Probate is the legal and financial process of dealing with the property, money, and possessions (the assets) of someone who has died. It also involves proving that a will, if there is one, is valid, and confirming who has authority to deal with the estate.
A Grant of Probate is sometimes needed to allow the next of kin, or the executor of the will, to sell, distribute or transfer the assets of the deceased.
This is a legal document that gives permission to access bank accounts, settle debts and sell assets once someone has died. The document is only applicable when someone has left a will. If there was no will, then the document required for the same authority is known as a Grant of Letters of Administration.
Both these documents work in virtually the same way in that they give a designated person legal authority to administer the estate of the person who has died. To apply for probate or letters of administration, there is a fee to pay.
How does the probate process work?
There are five key phases of probate.
Phase one involves identifying all of the assets and liabilities of the deceased to ascertain the value of the estate. It also involves confirming who is entitled to inherit what from the estate, whether under the terms of a will if there is one, or in line with the intestacy rues if there isn’t. Identification documents will need to be collated for all beneficiaries at this stage.
Phase two of the probate process involves paying any Inheritance Tax due to HMRC, and filing the Inheritance Tax return. Once that’s done, an application can be made to the Probate Registry for a Grant of Probate or Grant of Letters of Administration (also known as a Grant of Representation), which confirms who has the legal authority to deal with the estate.
Phase three is the process of selling the deceased’s assets, settling any debts and paying the final estate administration expenses, as well as finalising any further Inheritance Tax, Income Tax or Capital Gains Tax that is due in or out of the estate.
Next, phase four is the step where the estate accounts are prepared. These show all the payments in and out of the estate, and the balance remaining for distribution to the beneficiaries. The estate accounts must be presented to the personal representatives (executor of the will or next of kin) for approval.
Finally, phase five of the probate process involves transferring the assets to the beneficiaries and distributing the balance of the estate according to the terms of the will, or the intestacy rules where no will was in place.
When is probate required UK?
In England and Wales, if someone dies leaving property or assets in their sole name, then a Grant of Probate or Grant of Letters of Representation is usually required.
Sometimes, a bank or other financial institution will ask for a Grant if there is more than a certain amount in the account.
Whether or not a Grant is required depends on the size of the estate and the value of individual assets. Small estates with no property and less than £5,000 in the bank generally don’t need you to apply for probate.
Individual banks tend to set their own limits in terms of whether a Grant is required. If they don’t need a Grant, they may still ask for a Statutory Declaration before they release any funds so that they can be sure they are releasing the money to only those who are authorised to deal with it.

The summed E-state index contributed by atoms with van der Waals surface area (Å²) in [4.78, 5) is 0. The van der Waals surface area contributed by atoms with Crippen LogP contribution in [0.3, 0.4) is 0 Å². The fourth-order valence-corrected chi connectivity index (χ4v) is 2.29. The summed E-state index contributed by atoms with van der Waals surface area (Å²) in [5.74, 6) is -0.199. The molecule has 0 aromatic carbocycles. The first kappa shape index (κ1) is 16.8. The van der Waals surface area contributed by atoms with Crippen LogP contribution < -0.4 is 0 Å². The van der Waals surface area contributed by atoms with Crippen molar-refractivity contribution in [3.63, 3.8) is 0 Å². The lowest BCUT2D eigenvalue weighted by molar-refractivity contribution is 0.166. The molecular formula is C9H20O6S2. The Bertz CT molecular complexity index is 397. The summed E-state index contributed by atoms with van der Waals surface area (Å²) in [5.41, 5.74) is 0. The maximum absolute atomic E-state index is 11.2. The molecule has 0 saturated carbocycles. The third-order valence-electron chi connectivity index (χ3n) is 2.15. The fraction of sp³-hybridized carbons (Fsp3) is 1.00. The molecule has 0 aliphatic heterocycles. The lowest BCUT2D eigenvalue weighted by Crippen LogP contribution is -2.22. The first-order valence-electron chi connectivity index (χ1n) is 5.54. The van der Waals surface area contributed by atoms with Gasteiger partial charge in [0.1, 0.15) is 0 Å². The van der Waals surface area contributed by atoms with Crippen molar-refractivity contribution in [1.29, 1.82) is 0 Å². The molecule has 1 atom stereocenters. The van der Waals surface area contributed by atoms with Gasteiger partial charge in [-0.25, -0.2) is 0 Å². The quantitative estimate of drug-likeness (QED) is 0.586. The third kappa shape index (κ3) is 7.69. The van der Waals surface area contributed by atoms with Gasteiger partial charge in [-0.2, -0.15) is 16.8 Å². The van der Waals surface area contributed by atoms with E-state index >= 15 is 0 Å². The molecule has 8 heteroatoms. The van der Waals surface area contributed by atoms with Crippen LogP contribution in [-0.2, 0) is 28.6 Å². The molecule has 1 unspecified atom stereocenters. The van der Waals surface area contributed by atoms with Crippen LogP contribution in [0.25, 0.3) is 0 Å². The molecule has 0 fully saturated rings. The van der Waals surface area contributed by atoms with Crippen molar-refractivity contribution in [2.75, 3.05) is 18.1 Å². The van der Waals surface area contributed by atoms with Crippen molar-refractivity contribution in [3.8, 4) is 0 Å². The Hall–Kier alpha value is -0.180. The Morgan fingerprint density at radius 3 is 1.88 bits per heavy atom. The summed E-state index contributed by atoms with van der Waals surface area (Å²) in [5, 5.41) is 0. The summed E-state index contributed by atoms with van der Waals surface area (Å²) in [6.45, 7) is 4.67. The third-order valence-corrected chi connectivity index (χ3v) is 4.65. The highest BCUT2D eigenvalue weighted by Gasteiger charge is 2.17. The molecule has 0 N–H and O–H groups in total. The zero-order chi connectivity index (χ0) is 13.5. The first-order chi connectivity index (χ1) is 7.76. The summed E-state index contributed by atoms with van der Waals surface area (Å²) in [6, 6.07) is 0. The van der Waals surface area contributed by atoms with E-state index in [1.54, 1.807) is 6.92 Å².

Do I need to apply for probate to deal with joint assets?
If someone dies leaving joint assets, such as property or a joint bank account, this will automatically pass to the surviving co-owner under the right of survivorship. The co-owner will need to present the death certificate in order to formally transfer the asset into their sole name, but probate is rarely required for this.
For property that is owned as tenants in common rather than joint tenants, it is usually necessary to apply for probate. This is because the property is shared amongst the owners in individual parts. The individual part owned by the deceased will pass to the beneficiary named in the will, or in line with the intestacy rules, and probate will be required for this.
If a spouse dies leaving assets in their sole name or a property held as tenants in common, then again it will usually be necessary to apply for probate. Otherwise, for any joint assets, it won’t be required.
Who should apply for probate, and how long does probate take?
Where a will was left, this will name one or more executors and they will be responsible for making the application for probate. If they wish, they can formally redirect this responsibility to a solicitor.
Where no will was left, the rules of intestacy will determine whose responsibility it is to apply for probate, which will usually be the next of kin.
In terms of how long does probate take, from the date of death to the distribution of the estate, is usually around a year on average. Sometimes it will be less, but even the most straightforward of estates can take at least six months to complete. However, once a Grant of Probate of Letters of Administration has been issued, it should only take around six weeks for the estate to be distributed.
Seeking help with the probate process?
Whether you wish to hand over your full responsibilities as executor or personal representative, or need professional guidance with one or more aspects of estate or probate management, the dedicated experts at Partridge Muir and Warren are here to assist in the way that suits you best.
For the help you need on an individual basis, we welcome you to get in touch.